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http://dx.doi.org/10.1177/2055116920924307DOI Listing
http://www.ncbi.nlm.nih.gov/pmc/articles/PMC7328493PMC
June 2020

Brain gyrification in wild and domestic canids: Has domestication changed the gyrification index in domestic dogs?

J Comp Neurol 2020 12 20;528(18):3209-3228. Epub 2020 Jul 20.

Department of Anatomy, Des Moines University, Des Moines, Iowa, USA.

Over the last 15 years, research on canid cognition has revealed that domestic dogs possess a surprising array of complex sociocognitive skills pointing to the possibility that the domestication process might have uniquely altered their brains; however, we know very little about how evolutionary processes (natural or artificial) might have modified underlying neural structure to support species-specific behaviors. Evaluating the degree of cortical folding (i.e., gyrification) within canids may prove useful, as this parameter is linked to functional variation of the cerebral cortex. Using quantitative magnetic resonance imaging to investigate the impact of domestication on the canine cortical surface, we compared the gyrification index (GI) in 19 carnivore species, including six wild canid and 13 domestic dog individuals. We also explored correlations between global and local GI with brain mass, cortical thickness, white and gray matter volume and surface area. Our results indicated that GI values for domestic dogs are largely consistent with what would be expected for a canid of their given brain mass, although more variable than that observed in wild canids. We also found that GI in canids is positively correlated with cortical surface area, cortical thickness and total cortical gray matter volumes. While we found no evidence of global differences in GI between domestic and wild canids, certain regional differences in gyrification were observed.
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http://dx.doi.org/10.1002/cne.24972DOI Listing
December 2020

Facial changes related to brachycephaly in Cavalier King Charles Spaniels with Chiari-like malformation associated pain and secondary syringomyelia.

J Vet Intern Med 2020 Jan 5;34(1):237-246. Epub 2019 Nov 5.

School of Veterinary Medicine, Faculty of Health & Medical Sciences, Daphne Jackson Road, Guildford, Surrey, GU7 Q22, United Kingdom.

Background: Recent studies including an innovative machine learning technique indicated Chiari-like malformation (CM) is influenced by brachycephalic features.

Objectives: Morphometric analysis of facial anatomy and dysmorphia in CM-associated pain (CM-P) and syringomyelia (SM) in the Cavalier King Charles Spaniel (CKCS).

Animals: Sixty-six client-owned CKCS.

Methods: Retrospective study of anonymized T2W sagittal magnetic resonance imaging of 3 clinical groups: (1) 11 without central canal dilation (ccd) or SM (CM-N), (2) 15 with CM-P with no SM or <2 mm ccd (CM-P), and (3) 40 with syrinx width ≥4 mm (SM-S). Morphometric analysis assessed rostral skull flattening and position of the hard and soft palate relative to the cranial base in each clinical group and compared CKCS with and without SM-S.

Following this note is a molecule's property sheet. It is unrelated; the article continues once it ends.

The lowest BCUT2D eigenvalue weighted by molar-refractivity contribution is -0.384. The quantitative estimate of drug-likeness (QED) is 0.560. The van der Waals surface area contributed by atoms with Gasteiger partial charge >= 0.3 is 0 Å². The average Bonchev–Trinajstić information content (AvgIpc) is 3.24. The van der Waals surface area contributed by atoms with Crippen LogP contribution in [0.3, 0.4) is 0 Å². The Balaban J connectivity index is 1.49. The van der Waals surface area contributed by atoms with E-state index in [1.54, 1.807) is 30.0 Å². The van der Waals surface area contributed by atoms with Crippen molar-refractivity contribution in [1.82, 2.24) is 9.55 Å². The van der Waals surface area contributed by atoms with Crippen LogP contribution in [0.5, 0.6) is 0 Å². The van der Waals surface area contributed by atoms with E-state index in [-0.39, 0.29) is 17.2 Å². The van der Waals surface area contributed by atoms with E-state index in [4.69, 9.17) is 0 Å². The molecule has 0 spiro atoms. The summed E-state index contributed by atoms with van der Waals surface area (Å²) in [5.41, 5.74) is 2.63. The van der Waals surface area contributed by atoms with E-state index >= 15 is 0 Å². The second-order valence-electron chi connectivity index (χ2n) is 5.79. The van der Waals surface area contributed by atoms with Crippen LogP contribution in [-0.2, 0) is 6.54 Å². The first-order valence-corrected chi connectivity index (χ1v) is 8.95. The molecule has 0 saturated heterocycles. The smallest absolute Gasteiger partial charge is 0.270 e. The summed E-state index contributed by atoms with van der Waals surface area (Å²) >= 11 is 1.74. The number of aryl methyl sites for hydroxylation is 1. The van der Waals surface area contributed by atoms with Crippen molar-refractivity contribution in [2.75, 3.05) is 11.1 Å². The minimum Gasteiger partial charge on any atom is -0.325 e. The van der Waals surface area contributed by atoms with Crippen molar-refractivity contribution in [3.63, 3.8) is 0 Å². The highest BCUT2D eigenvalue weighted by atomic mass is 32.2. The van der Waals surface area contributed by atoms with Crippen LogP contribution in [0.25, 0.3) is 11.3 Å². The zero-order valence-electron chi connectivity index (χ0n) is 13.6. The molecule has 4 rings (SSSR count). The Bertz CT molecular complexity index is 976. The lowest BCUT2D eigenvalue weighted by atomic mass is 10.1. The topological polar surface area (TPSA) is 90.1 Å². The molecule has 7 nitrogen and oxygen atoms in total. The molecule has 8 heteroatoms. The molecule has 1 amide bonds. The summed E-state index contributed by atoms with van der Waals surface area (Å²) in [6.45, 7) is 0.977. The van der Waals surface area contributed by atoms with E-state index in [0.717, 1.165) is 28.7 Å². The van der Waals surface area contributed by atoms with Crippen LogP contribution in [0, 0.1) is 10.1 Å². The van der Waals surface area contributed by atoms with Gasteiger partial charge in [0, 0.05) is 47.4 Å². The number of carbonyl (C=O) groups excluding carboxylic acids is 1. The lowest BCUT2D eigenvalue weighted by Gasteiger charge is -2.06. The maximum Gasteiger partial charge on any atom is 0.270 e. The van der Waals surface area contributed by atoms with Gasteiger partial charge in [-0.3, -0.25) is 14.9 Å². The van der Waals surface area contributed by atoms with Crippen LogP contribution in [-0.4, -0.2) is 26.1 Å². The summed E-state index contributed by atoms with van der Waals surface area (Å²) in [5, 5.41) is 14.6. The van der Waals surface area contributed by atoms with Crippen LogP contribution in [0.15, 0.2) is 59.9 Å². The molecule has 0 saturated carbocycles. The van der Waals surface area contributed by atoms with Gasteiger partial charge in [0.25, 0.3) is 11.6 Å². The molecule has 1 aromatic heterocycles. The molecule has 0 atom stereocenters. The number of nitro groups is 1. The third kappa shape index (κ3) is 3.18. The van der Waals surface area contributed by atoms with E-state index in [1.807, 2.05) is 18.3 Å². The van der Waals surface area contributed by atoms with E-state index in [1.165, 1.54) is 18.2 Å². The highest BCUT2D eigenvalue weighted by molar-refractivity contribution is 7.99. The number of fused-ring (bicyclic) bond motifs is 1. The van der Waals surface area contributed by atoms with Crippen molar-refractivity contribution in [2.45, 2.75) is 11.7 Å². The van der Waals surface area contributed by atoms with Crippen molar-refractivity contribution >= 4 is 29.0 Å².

Results: Sixteen of 28 measured variables were associated to SM-S compared to CM-N and CM-P. Of these 6 were common to both groups. Predictive variables determined by discriminant analysis were (1) the ratio of cranial height with cranial length (P < .001 between SM-S and CM-N) and (2) the distance between the cerebrum and the frontal bone (P < .001 between SM-S and CM-P). CM-P had the lowest mean height of the maxillary area.

Conclusions And Clinical Importance: CKCS with CM-P and SM-S have cranial brachycephaly with osseous insufficiency in the skull with rostral flattening and increased proximity of the hard and soft palate to the cranial base. Changes are greatest with CM-P. These findings have relevance for understanding disease pathogenesis and for selection of head conformation for breeding purposes.
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http://dx.doi.org/10.1111/jvim.15632DOI Listing
http://www.ncbi.nlm.nih.gov/pmc/articles/PMC6979263PMC
January 2020

Behavioural changes in dogs with idiopathic epilepsy.

Vet Rec 2020 Jan 25;186(3):93. Epub 2019 Sep 25.

Clinical Sciences and Services, Royal Veterinary College, Hertfordshire, Hatfield, UK.

Background: Breed-specific and broader cohort studies have shown behavioural changes in dogs following the onset of idiopathic epilepsy (IE).

Methods: A cross-sectional, case-control questionnaire study was carried out to strengthen this body of evidence. Owners of eight breeds of dog completed an online questionnaire about their dogs' behaviour; once for control dogs and twice for dogs with IE, for both pre-IE and post-IE onset behaviour.